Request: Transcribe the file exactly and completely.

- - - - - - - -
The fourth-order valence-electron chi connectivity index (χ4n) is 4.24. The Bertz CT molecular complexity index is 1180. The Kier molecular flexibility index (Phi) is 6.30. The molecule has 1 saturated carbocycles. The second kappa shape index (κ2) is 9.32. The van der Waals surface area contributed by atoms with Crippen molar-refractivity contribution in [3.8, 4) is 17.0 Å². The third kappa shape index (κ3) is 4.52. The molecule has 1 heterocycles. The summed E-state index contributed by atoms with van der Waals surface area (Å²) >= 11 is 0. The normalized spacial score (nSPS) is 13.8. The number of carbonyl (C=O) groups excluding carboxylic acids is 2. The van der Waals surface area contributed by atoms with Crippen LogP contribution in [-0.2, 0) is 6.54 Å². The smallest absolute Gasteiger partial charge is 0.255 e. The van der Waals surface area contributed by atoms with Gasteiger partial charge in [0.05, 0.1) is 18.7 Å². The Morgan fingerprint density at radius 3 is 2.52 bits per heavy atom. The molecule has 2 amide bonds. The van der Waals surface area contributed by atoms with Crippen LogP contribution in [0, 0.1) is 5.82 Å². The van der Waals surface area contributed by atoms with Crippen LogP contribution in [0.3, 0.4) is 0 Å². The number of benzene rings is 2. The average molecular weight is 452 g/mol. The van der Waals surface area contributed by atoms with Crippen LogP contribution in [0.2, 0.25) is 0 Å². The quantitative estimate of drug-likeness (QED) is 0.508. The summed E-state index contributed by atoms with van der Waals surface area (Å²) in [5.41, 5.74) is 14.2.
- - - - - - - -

The fourth-order valence-electron chi connectivity index (χ4n) is 4.24. The Bertz CT molecular complexity index is 1180. The Kier molecular flexibility index (Phi) is 6.30. The molecule has 1 saturated carbocycles. The second kappa shape index (κ2) is 9.32. The van der Waals surface area contributed by atoms with Crippen molar-refractivity contribution in [3.8, 4) is 17.0 Å². The third kappa shape index (κ3) is 4.52. The molecule has 1 heterocycles. The summed E-state index contributed by atoms with van der Waals surface area (Å²) >= 11 is 0. The normalized spacial score (nSPS) is 13.8. The number of carbonyl (C=O) groups excluding carboxylic acids is 2. The van der Waals surface area contributed by atoms with Crippen LogP contribution in [-0.2, 0) is 6.54 Å². The smallest absolute Gasteiger partial charge is 0.255 e. The van der Waals surface area contributed by atoms with Gasteiger partial charge in [0.05, 0.1) is 18.7 Å². The Morgan fingerprint density at radius 3 is 2.52 bits per heavy atom. The molecule has 2 amide bonds. The van der Waals surface area contributed by atoms with Crippen LogP contribution in [0, 0.1) is 5.82 Å². The van der Waals surface area contributed by atoms with Crippen LogP contribution in [0.3, 0.4) is 0 Å². The number of benzene rings is 2. The average molecular weight is 452 g/mol. The van der Waals surface area contributed by atoms with Crippen LogP contribution in [0.2, 0.25) is 0 Å². The quantitative estimate of drug-likeness (QED) is 0.508. The summed E-state index contributed by atoms with van der Waals surface area (Å²) in [5.41, 5.74) is 14.2.